Dynamics in economic geography 2e druk - Ton van Rietbergen, Sierdjan Koster

1 | What is economic geography?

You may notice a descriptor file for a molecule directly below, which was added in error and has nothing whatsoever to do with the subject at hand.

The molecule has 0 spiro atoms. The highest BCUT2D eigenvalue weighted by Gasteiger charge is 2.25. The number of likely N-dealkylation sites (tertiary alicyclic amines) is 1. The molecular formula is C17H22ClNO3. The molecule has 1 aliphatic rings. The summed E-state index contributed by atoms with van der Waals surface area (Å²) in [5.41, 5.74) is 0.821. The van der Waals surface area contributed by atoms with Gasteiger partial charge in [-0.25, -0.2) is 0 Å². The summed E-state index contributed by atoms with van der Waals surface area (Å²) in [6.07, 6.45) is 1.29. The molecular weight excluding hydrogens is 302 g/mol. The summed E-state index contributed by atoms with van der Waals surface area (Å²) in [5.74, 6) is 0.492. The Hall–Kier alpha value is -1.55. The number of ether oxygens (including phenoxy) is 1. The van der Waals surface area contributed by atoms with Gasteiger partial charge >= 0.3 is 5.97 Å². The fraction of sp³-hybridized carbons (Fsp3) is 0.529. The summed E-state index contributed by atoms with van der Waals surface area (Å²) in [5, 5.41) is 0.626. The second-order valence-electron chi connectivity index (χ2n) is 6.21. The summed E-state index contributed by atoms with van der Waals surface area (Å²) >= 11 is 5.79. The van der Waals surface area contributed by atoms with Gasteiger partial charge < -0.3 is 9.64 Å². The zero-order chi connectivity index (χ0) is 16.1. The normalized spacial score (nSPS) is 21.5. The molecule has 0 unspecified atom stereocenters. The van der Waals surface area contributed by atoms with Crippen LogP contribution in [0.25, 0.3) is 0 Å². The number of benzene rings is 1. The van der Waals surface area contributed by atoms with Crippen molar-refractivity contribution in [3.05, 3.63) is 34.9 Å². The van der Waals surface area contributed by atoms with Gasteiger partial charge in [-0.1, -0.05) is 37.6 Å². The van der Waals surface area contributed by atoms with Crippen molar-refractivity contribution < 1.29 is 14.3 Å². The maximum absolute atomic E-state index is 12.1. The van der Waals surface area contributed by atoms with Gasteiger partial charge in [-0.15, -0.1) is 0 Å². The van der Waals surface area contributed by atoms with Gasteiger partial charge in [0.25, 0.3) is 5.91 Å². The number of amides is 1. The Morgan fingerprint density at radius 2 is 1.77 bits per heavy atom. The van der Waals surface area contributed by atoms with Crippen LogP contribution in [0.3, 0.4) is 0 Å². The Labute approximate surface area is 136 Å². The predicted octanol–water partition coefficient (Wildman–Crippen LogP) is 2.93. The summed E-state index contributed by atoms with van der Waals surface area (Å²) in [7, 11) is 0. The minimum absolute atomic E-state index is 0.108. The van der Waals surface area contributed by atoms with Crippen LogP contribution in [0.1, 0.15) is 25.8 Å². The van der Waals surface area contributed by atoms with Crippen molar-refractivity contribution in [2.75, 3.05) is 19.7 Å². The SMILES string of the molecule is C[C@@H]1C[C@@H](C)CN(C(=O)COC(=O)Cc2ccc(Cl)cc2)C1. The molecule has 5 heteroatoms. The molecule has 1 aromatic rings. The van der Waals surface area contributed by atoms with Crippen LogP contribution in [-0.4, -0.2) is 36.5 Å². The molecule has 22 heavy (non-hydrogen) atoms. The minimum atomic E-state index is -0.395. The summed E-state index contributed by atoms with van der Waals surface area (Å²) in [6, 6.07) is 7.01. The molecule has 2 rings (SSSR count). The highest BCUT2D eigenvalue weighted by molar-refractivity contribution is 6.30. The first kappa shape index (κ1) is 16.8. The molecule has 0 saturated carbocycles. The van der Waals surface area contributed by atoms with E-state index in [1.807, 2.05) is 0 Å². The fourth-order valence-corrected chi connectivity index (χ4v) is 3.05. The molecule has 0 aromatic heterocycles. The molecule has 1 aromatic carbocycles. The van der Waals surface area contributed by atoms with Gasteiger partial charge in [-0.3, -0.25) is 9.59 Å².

to bring fresh news to each other and too hemmed in by bureaucratic regulations. They become too indulgent to each other, lose sight of the economic rationale and as a group suffer from a lack of openness and flexibility. Maintaining relationships outside the immediate environment can counter these harmful developments. Today’s buzzword in this respect is ‘networking’, with collaboration between agents as its central concept. They can be companies, insti tutions or authorities that collaborate to save money, exchange knowledge or in spire each other. For many companies, what the consumer wants is a key stimulus behind their networking activity. Marketing and innovation are increasingly inter connected, and the question the modern economic geographer seeks to answer is how these networks influence the behaviour of both manufacturers and consum ers. An important question that flows from this is how these networks can be or ganized. In this connection, British geographer Peter Taylor, who laid the founda tion for the ‘world-city network approach’ (2001), remarked that: 'as a product of "state-istics", the geographical bedrock of social sciences is territorial; it describes the world as a space of places'. To him this was too narrow a view. What is needed is research in which the world is analyzed as a space of interactions. Taylor reached this conclusion after studying international networks like those of banks and so licitors’ practices. He argued that it is impossible to explain the location choices of large corporate service providers without insight into the information exchange between these organizations and the various networks within which they operate. Here Taylor agreed with Spanish sociologist Manuel Castells (2000), whose name is associated with spatial networks and who was the first to state that ‘spaces of flow’ may well be more important than ‘spaces of places’. The relation between economics and geography has not only given rise to debate within the academic community, it also has a strong bearing on industry. It is in business management that the two disciplines meet. This multidisciplinary area of study is concerned with optimizing managerial processes. It does so by studying how businesses are organized (e.g. in terms of staff, purchase, logistics, marketing and financial management) and the environments they operate in. The paths of economic geography and business management cross at the point of the latter key objective, as both disciplines study the factors determining where a business de cides to establish itself. Location decisions with an international scope are often about access to a for eign market and better protection of the company’s own products. In this context, a central location in a continent can play an important role. Once a company or its subsidiary has established itself in a given location, it starts to build regional connections. These can be business links with suppliers, consumers and ancillary services, or links with authorities, for example concerning legal aspects. However, Industry and environment



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